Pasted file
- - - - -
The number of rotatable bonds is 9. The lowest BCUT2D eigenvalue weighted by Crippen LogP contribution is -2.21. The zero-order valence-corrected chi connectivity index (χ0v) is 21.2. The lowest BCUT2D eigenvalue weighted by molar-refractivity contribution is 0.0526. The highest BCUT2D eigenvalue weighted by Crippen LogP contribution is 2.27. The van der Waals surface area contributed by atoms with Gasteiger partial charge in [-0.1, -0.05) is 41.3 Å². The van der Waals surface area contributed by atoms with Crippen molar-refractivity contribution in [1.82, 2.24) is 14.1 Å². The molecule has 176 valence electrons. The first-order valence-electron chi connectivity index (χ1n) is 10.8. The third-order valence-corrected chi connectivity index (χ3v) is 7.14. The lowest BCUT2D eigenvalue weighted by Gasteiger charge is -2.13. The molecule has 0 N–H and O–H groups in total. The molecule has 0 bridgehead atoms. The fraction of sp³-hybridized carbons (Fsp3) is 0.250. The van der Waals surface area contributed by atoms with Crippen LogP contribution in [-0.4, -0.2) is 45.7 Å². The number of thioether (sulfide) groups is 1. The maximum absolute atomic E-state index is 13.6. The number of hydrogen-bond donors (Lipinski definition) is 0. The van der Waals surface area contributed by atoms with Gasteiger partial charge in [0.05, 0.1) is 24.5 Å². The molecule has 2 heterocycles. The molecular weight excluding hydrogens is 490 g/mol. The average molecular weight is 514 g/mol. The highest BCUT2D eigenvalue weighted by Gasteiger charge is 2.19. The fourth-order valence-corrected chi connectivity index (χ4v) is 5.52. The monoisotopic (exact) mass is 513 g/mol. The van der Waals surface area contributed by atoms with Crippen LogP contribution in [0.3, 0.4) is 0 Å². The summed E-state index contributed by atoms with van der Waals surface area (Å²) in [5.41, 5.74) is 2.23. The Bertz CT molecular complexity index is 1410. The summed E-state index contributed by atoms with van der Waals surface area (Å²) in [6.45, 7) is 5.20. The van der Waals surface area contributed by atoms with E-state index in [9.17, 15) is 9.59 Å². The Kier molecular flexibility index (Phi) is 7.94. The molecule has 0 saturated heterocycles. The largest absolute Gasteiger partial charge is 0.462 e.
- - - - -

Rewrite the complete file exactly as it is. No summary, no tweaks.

The number of rotatable bonds is 9. The lowest BCUT2D eigenvalue weighted by Crippen LogP contribution is -2.21. The zero-order valence-corrected chi connectivity index (χ0v) is 21.2. The lowest BCUT2D eigenvalue weighted by molar-refractivity contribution is 0.0526. The highest BCUT2D eigenvalue weighted by Crippen LogP contribution is 2.27. The van der Waals surface area contributed by atoms with Gasteiger partial charge in [-0.1, -0.05) is 41.3 Å². The van der Waals surface area contributed by atoms with Crippen molar-refractivity contribution in [1.82, 2.24) is 14.1 Å². The molecule has 176 valence electrons. The first-order valence-electron chi connectivity index (χ1n) is 10.8. The third-order valence-corrected chi connectivity index (χ3v) is 7.14. The lowest BCUT2D eigenvalue weighted by Gasteiger charge is -2.13. The molecule has 0 N–H and O–H groups in total. The molecule has 0 bridgehead atoms. The fraction of sp³-hybridized carbons (Fsp3) is 0.250. The van der Waals surface area contributed by atoms with Crippen LogP contribution in [-0.4, -0.2) is 45.7 Å². The number of thioether (sulfide) groups is 1. The maximum absolute atomic E-state index is 13.6. The number of hydrogen-bond donors (Lipinski definition) is 0. The van der Waals surface area contributed by atoms with Gasteiger partial charge in [0.05, 0.1) is 24.5 Å². The molecule has 2 heterocycles. The molecular weight excluding hydrogens is 490 g/mol. The average molecular weight is 514 g/mol. The highest BCUT2D eigenvalue weighted by Gasteiger charge is 2.19. The fourth-order valence-corrected chi connectivity index (χ4v) is 5.52. The monoisotopic (exact) mass is 513 g/mol. The van der Waals surface area contributed by atoms with Crippen LogP contribution in [0.3, 0.4) is 0 Å². The summed E-state index contributed by atoms with van der Waals surface area (Å²) in [5.41, 5.74) is 2.23. The Bertz CT molecular complexity index is 1410. The summed E-state index contributed by atoms with van der Waals surface area (Å²) in [6.45, 7) is 5.20. The van der Waals surface area contributed by atoms with E-state index in [9.17, 15) is 9.59 Å². The Kier molecular flexibility index (Phi) is 7.94. The molecule has 0 saturated heterocycles. The largest absolute Gasteiger partial charge is 0.462 e.